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In Time: The Best of R.E.M. 1988-2003 (Limited Edition) Best of, Limited Edition, Extra tracks


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In Time: The Best of R.E.M. 1988-2003 (Limited Edition) + The Best of + The Ultimate Collection
Price For All Three: CDN$ 32.89

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Product Details

  • Audio CD (Nov. 13 2003)
  • Number of Discs: 2
  • Format: Best of, Limited Edition, Extra tracks
  • Label: Warner Bros
  • ASIN: B0000DD535
  • Other Editions: Audio CD  |  DVD Audio
  • Average Customer Review: 4.0 out of 5 stars  See all reviews (177 customer reviews)
  • Amazon Bestsellers Rank: #72,349 in Music (See Top 100 in Music)

Disc: 1
1. Man On The Moon
2. The Great Beyond
3. Bad Day
4. What's the Frequency Kenneth?
5. All the Way To Reno (You're Gonna Be A Star)
6. Losing My Religion
7. E-bow The Letter
8. Orange Crush
9. Imitation Of Life
10. Daysleeper
See all 18 tracks on this disc
Disc: 2
1. Pop Song '89 (acoustic b-side of Pop Song '89)
2. Turn You Inside-Out (from Tourfilm)
3. Fretless (from Until The End Of The World soundtrack)
4. Chance (dub) b-side from Everybody Hurts
5. It's A Free World Baby (from Coneheads soundtrack)
6. Drive (from Live Greenpeace)
7. Star Me Kitten (featuring William Burroughs from X-Files)
8. Revolution (from Batman And Robin soundtrack)
9. Leave (from A Life Less Ordinary soundtrack)
10. Why Not Smile (Oxford American version)
See all 15 tracks on this disc

Product Description

Product Description

Amazon.ca

In 1988, REM were a cult on the cusp of major success. In 1992 they were somewhere close to being the biggest band in the world. In 2003, they're marginalised again, a middle-aged institution purportedly on the wane. Still, uninformed listeners to In Time might find it tricky to work out which songs come from which era. The 18 singles collected here in non-chronological order show a band that's operated at a terrifyingly high standard throughout the period, so that less lauded songs like "The Great Beyond" stand proud alongside the familiar anthems from the early 1990s. Of course, these compilations are sent to irritate loyalists, whose relief at the inclusion of "E-Bow the Letter" (a mesmerising duet with Patti Smith from 1996) will be undermined by the bewildering absence of 1992's tearjerking epiphany "Find the River". For a more comprehensive survey of REM's excellence, you'll also need The Best of REM, the highlights of their elliptical early years.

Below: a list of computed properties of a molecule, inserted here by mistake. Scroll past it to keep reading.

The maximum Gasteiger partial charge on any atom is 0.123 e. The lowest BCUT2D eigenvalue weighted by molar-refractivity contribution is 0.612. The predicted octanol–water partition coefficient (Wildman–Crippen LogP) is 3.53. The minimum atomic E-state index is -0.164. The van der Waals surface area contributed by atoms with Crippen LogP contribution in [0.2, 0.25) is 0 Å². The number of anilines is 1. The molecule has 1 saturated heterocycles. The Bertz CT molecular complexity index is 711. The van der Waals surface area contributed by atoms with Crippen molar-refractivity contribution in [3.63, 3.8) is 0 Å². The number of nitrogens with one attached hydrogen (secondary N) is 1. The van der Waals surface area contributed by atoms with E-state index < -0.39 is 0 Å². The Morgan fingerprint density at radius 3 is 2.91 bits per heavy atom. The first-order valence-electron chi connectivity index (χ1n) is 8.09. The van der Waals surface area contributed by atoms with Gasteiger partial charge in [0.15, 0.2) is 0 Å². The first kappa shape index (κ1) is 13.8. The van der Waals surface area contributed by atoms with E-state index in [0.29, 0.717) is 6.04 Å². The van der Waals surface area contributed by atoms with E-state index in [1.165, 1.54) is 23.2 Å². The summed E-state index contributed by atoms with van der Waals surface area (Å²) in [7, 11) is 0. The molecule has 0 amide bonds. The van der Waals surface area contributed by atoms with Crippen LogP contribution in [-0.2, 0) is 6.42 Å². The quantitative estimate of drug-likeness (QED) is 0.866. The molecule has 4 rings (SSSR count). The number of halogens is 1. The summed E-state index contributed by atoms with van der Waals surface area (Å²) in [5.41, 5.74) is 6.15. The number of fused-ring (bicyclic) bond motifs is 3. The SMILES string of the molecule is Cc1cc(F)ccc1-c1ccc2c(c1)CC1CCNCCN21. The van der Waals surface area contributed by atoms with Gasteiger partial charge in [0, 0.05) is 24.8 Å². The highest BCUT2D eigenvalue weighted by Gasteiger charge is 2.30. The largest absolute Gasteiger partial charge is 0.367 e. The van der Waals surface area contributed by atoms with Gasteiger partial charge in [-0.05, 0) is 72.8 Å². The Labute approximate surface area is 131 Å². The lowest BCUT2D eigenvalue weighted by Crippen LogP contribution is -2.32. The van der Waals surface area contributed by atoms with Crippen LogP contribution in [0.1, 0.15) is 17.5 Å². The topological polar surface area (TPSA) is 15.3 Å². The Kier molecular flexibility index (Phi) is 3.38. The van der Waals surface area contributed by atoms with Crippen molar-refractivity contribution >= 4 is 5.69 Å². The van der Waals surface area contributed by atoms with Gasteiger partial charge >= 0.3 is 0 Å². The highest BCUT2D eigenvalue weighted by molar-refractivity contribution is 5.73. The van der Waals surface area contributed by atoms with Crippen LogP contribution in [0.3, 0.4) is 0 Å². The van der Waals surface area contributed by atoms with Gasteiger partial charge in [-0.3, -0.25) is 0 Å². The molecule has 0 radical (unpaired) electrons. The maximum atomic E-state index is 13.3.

One suspects a box set that tells the full story of this enduring band can't be that far away. For now, though, In Timewill do well enough, especially in this limited edition two-CD set, which augments the hits with 15 B-sides, live tracks and duets with William Burroughs and such. It also reveals REM's penchant for chucking away some mighty songs ("It's a Free World Baby", "Revolution") on the soundtracks of mediocre movies. --John Mulvey


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Customer Reviews

4.0 out of 5 stars

Most helpful customer reviews

By A Customer on June 24 2004
Format: Audio CD
Here's a new and strange recipe for success. Release an unlistenable album every 18 months or so, but make sure that there's at least one song per disc that will make a bit of a splash on the radio. Watch fans buy the record--hoping for more of the great sound they heard on the air--then watch these disappointed fans flood used record stores across the country with a million billion copies of Monster and Reveal. After fifteen years of this, select out a few of the radio tracks and a few of the droning unlistenable stuff, add two new tracks, re-release and re-repeat.
I know: There are two schools of thought here. One is that the early albums (Murmur, Reckoning) rocked hard and that everything after (with bumps at Out of Time and Automatic) has been kind of a gradual descent into experimental stuff that sounds intriguing once, but which would never, ever make it into one's CD wallet for a long roadtrip. The other is that the band has been getting better and better with every album. Sorry to be blunt, but those who adhere to this second point of view are members of a small and dedicated cult who are desperately trying to cling onto god-knows-what delusions they have about this band. I'd never let any of these people within a hundred yards of the CD player at a party.